As a nasty winter storm rolls through the Southeast, another one is coming to a climax in Chattanooga, Tenn.
It involves workers at the the city’s Volkswagen plant and whether they will elect to join the United Auto Workers union.
More than 1,500 hourly wage workers at Volkswagen Chattanooga will vote on the question via secret ballot Wednesday through Friday night. The National Labor Relations Board is conducting the vote and will be in charge of deciding when to release the results, which will most likely come this weekend.
It’s the closest the UAW has come to organizing an auto plant for a foreign brand in 27 years, following many failed attempts.
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“I think we could well see a unionized Volkswagen, a successful Volkswagen, and if that is the case I think you will be looking at workers and perhaps even firms at other automakers in the South perhaps moving down this road,” said Harley Shaiken, a professor of labor relations at the University of California, Berkeley.
Workers supportive of the UAW say they believe it would give their plant a greater say in plans involving Volkswagen.
Richard Isbell, who was the 800th worker hired at VW Chattanooga, is also voting for inclusion in the UAW.
“I want us to have a voice in [the company’s] Global Works Council,” he said. “I want us to be able to bring more products, more cars here to Chattanooga.”
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But plenty of people—from politicians to conservative activists—are actively urging workers to reject the UAW. Their general feeling is that unions make companies less competitive.
Sen. Bob Corker, a Republican, is one of many Tennessee politicians saying that employees’ unionizing in a right-to-work state would send the wrong message.
Grover Norquist, president of taxpayer advocacy group Americans for Tax Reform, said that joining the UAW would contradict the deal made when lawmakers persuaded Volkswagen to set up the Tennessee plant.
“When Volkswagen went to Tennessee they got $500 million or more of taxpayer dollars with a promise that they wouldn’t throw in and bring the UAW to Tennessee,” he said.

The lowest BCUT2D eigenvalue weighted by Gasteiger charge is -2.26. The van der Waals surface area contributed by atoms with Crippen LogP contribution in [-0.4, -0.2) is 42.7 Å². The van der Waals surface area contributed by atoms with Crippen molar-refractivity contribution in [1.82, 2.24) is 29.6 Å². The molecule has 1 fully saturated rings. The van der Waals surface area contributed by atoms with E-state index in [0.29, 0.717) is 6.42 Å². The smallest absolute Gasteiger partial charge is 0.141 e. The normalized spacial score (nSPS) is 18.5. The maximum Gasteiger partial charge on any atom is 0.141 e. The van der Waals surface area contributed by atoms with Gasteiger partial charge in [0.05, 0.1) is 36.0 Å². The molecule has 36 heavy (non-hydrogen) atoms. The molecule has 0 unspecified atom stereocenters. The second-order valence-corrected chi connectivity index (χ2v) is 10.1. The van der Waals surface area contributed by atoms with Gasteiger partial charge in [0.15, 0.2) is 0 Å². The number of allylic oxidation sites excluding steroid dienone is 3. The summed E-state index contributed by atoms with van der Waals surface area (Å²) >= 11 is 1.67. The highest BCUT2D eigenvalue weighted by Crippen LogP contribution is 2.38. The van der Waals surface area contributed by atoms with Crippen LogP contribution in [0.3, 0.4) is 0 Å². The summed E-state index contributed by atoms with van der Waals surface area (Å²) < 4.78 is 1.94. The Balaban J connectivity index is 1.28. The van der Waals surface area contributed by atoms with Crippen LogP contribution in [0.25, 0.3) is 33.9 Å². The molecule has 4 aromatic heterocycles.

“This is one of those unique situations where VW has allowed the UAW to have unfettered access to its facilities,” said Maury Nicely, who represents the anti-union group Southern Momentum.
“At the same time,” he added, “other groups with competing viewpoints have not been allowed access. Supervisors have been told they cannot share their viewpoints or their experiences with their workers, and workers have been told when meeting with the UAW, ‘You’re not allowed to ask questions.’ ”
The UAW said it has called for outsiders not to interfere in the vote of VW workers. Volkswagen itself has maintained a neutral stance on whether its workers should join the union.
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The United Auto Workers, while still a force in the upper Midwest, is far smaller than it was in its heyday in the 1970s. The UAW had 1.5 million members in 1979, but steadily lost membership as the Big Three automakers lost market share and began to close plants.
The union tried to reverse the trend by attempting to organize new assembly plants by foreign automakers. Despite continual talk of finally breaking through, the UAW never succeeded in organizing a Toyota, Honda or other foreign brand plant.
The biggest hit to membership rolls came between 2007 and 2009, when General Motors, Ford and Chrysler shut down plants and shed workers as industry sales plunged in the aftermath of the financial crisis. By 2009, the UAW was down to 355,191 members.
But just as the Detroit Three have gradually added second shifts at plants and ramped up hiring, so UAW membership has risen. It stood at 382,513 at the end of 2012.
Now, as the Volkswagen workers cast their ballots, the vote’s significance cannot be overstated, said Shaiken at UC Berkeley.
“I think this is going to be a very important model,” he said. “There is a lot of attention on it, and what is at stake is not simply a unionized plant but a new way for U.S. firms to compete in the U.S. economy.”
Questions? Comments? BehindTheWheel@cnbc.com.